Nevertheless, clinical trials have not been done to determine whether this drug can be used in patients with cancer. There are several reasons for this, including the difficulty of obtaining large numbers of volunteers to participate in a trial and the fact that many cancer patients are interested in alternative treatments.
Researchers have found that fenbendazole, a broad-spectrum anti-parasitic drug used in the veterinary industry, could be effective against cancers. The drug works through a combination of moderate microtubule disruption, p53 stabilization, and interference with glucose metabolism to preferentially eliminate cancer cells both in vitro and in vivo. It also evades drug resistance, which can occur in tumor cells due to the process of tumorigenesis.
The benzimidazole drug exerts its anthelmintic effects by binding to the b-tubulin microtubule subunits and disrupting their polymerization. This is similar to the mechanism of action of cytotoxic anticancer drugs, such as the vinca alkaloids and taxanes. It has been reported that fenbendazole may also have cytostatic activity in addition to its anthelmintic properties.
A number of studies have tested the effect of fenbendazole on non-small cell lung cancer (NSCLC) in mice. However, no study has tested whether it can prevent recurrent cancers in humans. In fact, there are no established treatments that can cure recurrent NSCLC. These include chemotherapy and radiation therapy. Neither of these can stop cancer from recurring, and they do not address the causes of recurrent NSCLC, such as microenvironmental factors. The fenbendazole study, published in Scientific Reports, is the first to demonstrate that fenbendazole can inhibit the proliferation of human NSCLC in vitro and in vivo. The study is important because it shows that a drug with multiple targets can be more effective than single-target drugs, which often have limited efficacy and cause drug resistance.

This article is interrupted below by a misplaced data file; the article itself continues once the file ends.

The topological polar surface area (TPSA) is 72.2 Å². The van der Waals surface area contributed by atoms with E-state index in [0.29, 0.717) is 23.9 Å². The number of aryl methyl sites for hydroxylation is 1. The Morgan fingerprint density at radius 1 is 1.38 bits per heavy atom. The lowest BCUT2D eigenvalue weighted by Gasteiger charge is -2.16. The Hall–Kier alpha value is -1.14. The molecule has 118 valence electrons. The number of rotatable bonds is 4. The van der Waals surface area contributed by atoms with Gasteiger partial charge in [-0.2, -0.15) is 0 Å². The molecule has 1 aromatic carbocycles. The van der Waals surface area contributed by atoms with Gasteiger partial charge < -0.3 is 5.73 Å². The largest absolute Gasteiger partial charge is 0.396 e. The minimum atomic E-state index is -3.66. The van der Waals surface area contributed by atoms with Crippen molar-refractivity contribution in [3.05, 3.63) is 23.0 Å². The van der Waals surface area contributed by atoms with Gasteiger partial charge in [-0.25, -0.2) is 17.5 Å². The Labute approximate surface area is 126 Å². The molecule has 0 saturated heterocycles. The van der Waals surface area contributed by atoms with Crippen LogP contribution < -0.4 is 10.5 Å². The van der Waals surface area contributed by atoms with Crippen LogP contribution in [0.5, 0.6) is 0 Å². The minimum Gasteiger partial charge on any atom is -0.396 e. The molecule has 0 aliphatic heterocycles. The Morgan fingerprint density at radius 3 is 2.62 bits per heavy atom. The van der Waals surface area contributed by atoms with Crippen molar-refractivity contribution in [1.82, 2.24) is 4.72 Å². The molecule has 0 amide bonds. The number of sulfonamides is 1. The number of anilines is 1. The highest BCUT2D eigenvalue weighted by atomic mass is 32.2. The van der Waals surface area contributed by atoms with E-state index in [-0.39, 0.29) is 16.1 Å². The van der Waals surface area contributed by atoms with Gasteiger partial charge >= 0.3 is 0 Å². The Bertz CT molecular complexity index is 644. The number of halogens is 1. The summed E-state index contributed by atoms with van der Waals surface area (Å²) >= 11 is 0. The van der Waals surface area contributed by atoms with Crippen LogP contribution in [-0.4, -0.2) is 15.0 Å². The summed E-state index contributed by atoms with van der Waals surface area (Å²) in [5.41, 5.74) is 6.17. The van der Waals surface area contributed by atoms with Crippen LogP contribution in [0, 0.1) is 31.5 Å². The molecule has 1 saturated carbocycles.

Fenbendazole is a common medication for parasites and worms in pets (under the brand names Pancur or Safe-Guard). It has not been thoroughly studied for safety in humans for sustained periods of time. However, many patients have chosen to ignore this fact and have taken the drug at their own risk. They have reported no serious side effects from taking high doses of the drug for a prolonged period of time.
The Joe Tippens Protocol involves taking fenbendazole, turmeric, CBD oil and other supplements in a bid to cure cancer. This protocol was created after a cancer patient named Joe Tippens was told that his small cell lung cancer had spread to his throat, neck, right chest, stomach, liver and bladder. He was told that he had three months to live, and started a self-treatment regimen consisting of fenbendazole and other supplements.
Scientists have found that fenbendazole can inhibit the growth of cancer cells in mice and in human cells. It can also kill the cancer cells by disrupting their microtubule networks. This action can be compared to that of cytotoxic anticancer agents, such as vinca alkaloids.
Experts warn that despite promising results from lab tests and animal models, we can’t know whether a drug will work or be safe until it is tested in humans. This can take years and requires substantial investment. Developing new drugs is therefore a long and expensive process. Therefore, repurposing veterinary drugs that show promising results can save time and money. fenbendazole for humans